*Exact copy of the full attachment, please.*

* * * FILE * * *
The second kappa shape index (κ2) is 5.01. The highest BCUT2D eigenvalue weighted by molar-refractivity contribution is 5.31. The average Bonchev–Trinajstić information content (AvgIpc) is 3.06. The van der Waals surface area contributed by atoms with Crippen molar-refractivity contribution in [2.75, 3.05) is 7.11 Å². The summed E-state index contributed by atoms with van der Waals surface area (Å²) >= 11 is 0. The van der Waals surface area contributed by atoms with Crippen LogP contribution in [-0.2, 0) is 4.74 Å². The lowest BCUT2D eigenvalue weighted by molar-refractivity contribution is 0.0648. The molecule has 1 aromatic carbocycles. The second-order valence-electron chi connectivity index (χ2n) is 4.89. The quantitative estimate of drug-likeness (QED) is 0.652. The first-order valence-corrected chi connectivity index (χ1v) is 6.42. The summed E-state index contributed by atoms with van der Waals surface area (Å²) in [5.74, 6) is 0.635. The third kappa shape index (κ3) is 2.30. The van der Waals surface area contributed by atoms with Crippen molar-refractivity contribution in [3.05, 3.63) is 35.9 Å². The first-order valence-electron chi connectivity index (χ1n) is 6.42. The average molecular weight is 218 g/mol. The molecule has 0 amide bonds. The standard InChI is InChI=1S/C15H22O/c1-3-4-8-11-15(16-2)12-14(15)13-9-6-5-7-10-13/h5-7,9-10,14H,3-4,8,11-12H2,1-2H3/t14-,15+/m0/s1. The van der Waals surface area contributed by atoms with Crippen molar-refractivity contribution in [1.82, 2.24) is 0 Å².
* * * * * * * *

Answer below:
The second kappa shape index (κ2) is 5.01. The highest BCUT2D eigenvalue weighted by molar-refractivity contribution is 5.31. The average Bonchev–Trinajstić information content (AvgIpc) is 3.06. The van der Waals surface area contributed by atoms with Crippen molar-refractivity contribution in [2.75, 3.05) is 7.11 Å². The summed E-state index contributed by atoms with van der Waals surface area (Å²) >= 11 is 0. The van der Waals surface area contributed by atoms with Crippen LogP contribution in [-0.2, 0) is 4.74 Å². The lowest BCUT2D eigenvalue weighted by molar-refractivity contribution is 0.0648. The molecule has 1 aromatic carbocycles. The second-order valence-electron chi connectivity index (χ2n) is 4.89. The quantitative estimate of drug-likeness (QED) is 0.652. The first-order valence-corrected chi connectivity index (χ1v) is 6.42. The summed E-state index contributed by atoms with van der Waals surface area (Å²) in [5.74, 6) is 0.635. The third kappa shape index (κ3) is 2.30. The van der Waals surface area contributed by atoms with Crippen molar-refractivity contribution in [3.05, 3.63) is 35.9 Å². The first-order valence-electron chi connectivity index (χ1n) is 6.42. The average molecular weight is 218 g/mol. The molecule has 0 amide bonds. The standard InChI is InChI=1S/C15H22O/c1-3-4-8-11-15(16-2)12-14(15)13-9-6-5-7-10-13/h5-7,9-10,14H,3-4,8,11-12H2,1-2H3/t14-,15+/m0/s1. The van der Waals surface area contributed by atoms with Crippen molar-refractivity contribution in [1.82, 2.24) is 0 Å².